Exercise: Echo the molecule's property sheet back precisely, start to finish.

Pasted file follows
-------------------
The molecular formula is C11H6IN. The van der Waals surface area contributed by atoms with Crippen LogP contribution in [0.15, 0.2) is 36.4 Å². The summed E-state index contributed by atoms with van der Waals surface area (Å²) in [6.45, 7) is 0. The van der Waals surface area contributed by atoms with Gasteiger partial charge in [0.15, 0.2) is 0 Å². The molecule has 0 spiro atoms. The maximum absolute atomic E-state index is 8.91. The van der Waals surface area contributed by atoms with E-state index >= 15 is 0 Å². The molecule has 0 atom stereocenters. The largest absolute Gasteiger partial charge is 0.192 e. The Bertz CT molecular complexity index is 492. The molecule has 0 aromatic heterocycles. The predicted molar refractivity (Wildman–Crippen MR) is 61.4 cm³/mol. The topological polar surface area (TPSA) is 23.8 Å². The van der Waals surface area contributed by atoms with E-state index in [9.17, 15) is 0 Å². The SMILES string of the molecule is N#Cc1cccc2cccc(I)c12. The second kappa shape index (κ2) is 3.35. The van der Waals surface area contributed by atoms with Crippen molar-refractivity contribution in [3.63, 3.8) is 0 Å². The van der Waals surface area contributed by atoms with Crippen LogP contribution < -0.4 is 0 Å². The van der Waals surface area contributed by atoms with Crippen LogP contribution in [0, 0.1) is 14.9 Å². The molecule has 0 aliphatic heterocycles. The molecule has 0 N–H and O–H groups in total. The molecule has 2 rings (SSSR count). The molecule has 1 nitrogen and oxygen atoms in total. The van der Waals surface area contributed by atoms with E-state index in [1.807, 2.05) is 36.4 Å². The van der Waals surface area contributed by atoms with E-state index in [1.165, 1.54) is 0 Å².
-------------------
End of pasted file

The molecular formula is C11H6IN. The van der Waals surface area contributed by atoms with Crippen LogP contribution in [0.15, 0.2) is 36.4 Å². The summed E-state index contributed by atoms with van der Waals surface area (Å²) in [6.45, 7) is 0. The van der Waals surface area contributed by atoms with Gasteiger partial charge in [0.15, 0.2) is 0 Å². The molecule has 0 spiro atoms. The maximum absolute atomic E-state index is 8.91. The van der Waals surface area contributed by atoms with E-state index >= 15 is 0 Å². The molecule has 0 atom stereocenters. The largest absolute Gasteiger partial charge is 0.192 e. The Bertz CT molecular complexity index is 492. The molecule has 0 aromatic heterocycles. The predicted molar refractivity (Wildman–Crippen MR) is 61.4 cm³/mol. The topological polar surface area (TPSA) is 23.8 Å². The van der Waals surface area contributed by atoms with E-state index in [9.17, 15) is 0 Å². The SMILES string of the molecule is N#Cc1cccc2cccc(I)c12. The second kappa shape index (κ2) is 3.35. The van der Waals surface area contributed by atoms with Crippen molar-refractivity contribution in [3.63, 3.8) is 0 Å². The van der Waals surface area contributed by atoms with Crippen LogP contribution < -0.4 is 0 Å². The van der Waals surface area contributed by atoms with Crippen LogP contribution in [0, 0.1) is 14.9 Å². The molecule has 0 aliphatic heterocycles. The molecule has 0 N–H and O–H groups in total. The molecule has 2 rings (SSSR count). The molecule has 1 nitrogen and oxygen atoms in total. The van der Waals surface area contributed by atoms with E-state index in [1.807, 2.05) is 36.4 Å². The van der Waals surface area contributed by atoms with E-state index in [1.165, 1.54) is 0 Å².